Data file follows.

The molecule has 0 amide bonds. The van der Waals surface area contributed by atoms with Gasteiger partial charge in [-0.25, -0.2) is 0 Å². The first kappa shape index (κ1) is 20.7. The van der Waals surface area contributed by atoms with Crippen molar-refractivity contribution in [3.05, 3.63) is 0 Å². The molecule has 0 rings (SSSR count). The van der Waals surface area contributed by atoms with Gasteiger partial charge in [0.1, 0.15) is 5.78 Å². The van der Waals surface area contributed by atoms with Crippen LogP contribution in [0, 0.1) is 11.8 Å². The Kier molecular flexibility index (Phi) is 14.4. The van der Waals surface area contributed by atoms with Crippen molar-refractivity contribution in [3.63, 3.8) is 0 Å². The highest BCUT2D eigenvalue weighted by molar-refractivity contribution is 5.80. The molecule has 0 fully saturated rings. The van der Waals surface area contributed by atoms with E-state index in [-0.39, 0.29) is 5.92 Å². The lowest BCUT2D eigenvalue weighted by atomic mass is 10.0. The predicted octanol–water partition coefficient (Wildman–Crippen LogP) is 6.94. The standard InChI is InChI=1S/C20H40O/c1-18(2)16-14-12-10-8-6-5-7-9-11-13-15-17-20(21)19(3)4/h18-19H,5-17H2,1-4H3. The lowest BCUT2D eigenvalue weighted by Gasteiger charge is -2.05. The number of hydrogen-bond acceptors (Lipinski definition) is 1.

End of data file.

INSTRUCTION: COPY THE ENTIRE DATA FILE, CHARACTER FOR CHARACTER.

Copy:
The molecule has 0 amide bonds. The van der Waals surface area contributed by atoms with Gasteiger partial charge in [-0.25, -0.2) is 0 Å². The first kappa shape index (κ1) is 20.7. The van der Waals surface area contributed by atoms with Crippen molar-refractivity contribution in [3.05, 3.63) is 0 Å². The molecule has 0 rings (SSSR count). The van der Waals surface area contributed by atoms with Gasteiger partial charge in [0.1, 0.15) is 5.78 Å². The van der Waals surface area contributed by atoms with Crippen LogP contribution in [0, 0.1) is 11.8 Å². The Kier molecular flexibility index (Phi) is 14.4. The van der Waals surface area contributed by atoms with Crippen molar-refractivity contribution in [3.63, 3.8) is 0 Å². The highest BCUT2D eigenvalue weighted by molar-refractivity contribution is 5.80. The molecule has 0 fully saturated rings. The van der Waals surface area contributed by atoms with E-state index in [-0.39, 0.29) is 5.92 Å². The lowest BCUT2D eigenvalue weighted by atomic mass is 10.0. The predicted octanol–water partition coefficient (Wildman–Crippen LogP) is 6.94. The standard InChI is InChI=1S/C20H40O/c1-18(2)16-14-12-10-8-6-5-7-9-11-13-15-17-20(21)19(3)4/h18-19H,5-17H2,1-4H3. The lowest BCUT2D eigenvalue weighted by Gasteiger charge is -2.05. The number of hydrogen-bond acceptors (Lipinski definition) is 1.